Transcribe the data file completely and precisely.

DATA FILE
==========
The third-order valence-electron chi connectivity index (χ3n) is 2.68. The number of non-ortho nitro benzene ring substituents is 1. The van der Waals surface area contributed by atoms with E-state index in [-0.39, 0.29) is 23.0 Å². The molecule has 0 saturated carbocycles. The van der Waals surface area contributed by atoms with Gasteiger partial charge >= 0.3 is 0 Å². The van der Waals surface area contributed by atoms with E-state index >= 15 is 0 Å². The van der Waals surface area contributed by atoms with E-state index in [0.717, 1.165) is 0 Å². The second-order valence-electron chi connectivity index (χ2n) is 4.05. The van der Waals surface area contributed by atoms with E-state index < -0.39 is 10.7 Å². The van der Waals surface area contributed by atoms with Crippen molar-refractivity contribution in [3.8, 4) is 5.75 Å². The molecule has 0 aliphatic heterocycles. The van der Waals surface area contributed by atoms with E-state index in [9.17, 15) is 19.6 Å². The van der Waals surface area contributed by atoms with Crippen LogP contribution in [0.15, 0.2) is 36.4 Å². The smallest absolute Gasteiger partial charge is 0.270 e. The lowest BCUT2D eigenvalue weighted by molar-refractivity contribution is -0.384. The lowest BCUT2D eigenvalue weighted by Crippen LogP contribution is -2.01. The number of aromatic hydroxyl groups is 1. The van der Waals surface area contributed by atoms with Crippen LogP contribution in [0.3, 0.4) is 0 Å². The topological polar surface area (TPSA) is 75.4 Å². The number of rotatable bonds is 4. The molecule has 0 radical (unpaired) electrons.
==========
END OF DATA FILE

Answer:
The third-order valence-electron chi connectivity index (χ3n) is 2.68. The number of non-ortho nitro benzene ring substituents is 1. The van der Waals surface area contributed by atoms with E-state index in [-0.39, 0.29) is 23.0 Å². The molecule has 0 saturated carbocycles. The van der Waals surface area contributed by atoms with Gasteiger partial charge >= 0.3 is 0 Å². The van der Waals surface area contributed by atoms with E-state index >= 15 is 0 Å². The van der Waals surface area contributed by atoms with E-state index in [0.717, 1.165) is 0 Å². The second-order valence-electron chi connectivity index (χ2n) is 4.05. The van der Waals surface area contributed by atoms with E-state index < -0.39 is 10.7 Å². The van der Waals surface area contributed by atoms with Crippen molar-refractivity contribution in [3.8, 4) is 5.75 Å². The molecule has 0 aliphatic heterocycles. The van der Waals surface area contributed by atoms with E-state index in [9.17, 15) is 19.6 Å². The van der Waals surface area contributed by atoms with Crippen LogP contribution in [0.15, 0.2) is 36.4 Å². The smallest absolute Gasteiger partial charge is 0.270 e. The lowest BCUT2D eigenvalue weighted by molar-refractivity contribution is -0.384. The lowest BCUT2D eigenvalue weighted by Crippen LogP contribution is -2.01. The number of aromatic hydroxyl groups is 1. The van der Waals surface area contributed by atoms with Crippen LogP contribution in [0.3, 0.4) is 0 Å². The topological polar surface area (TPSA) is 75.4 Å². The number of rotatable bonds is 4. The molecule has 0 radical (unpaired) electrons.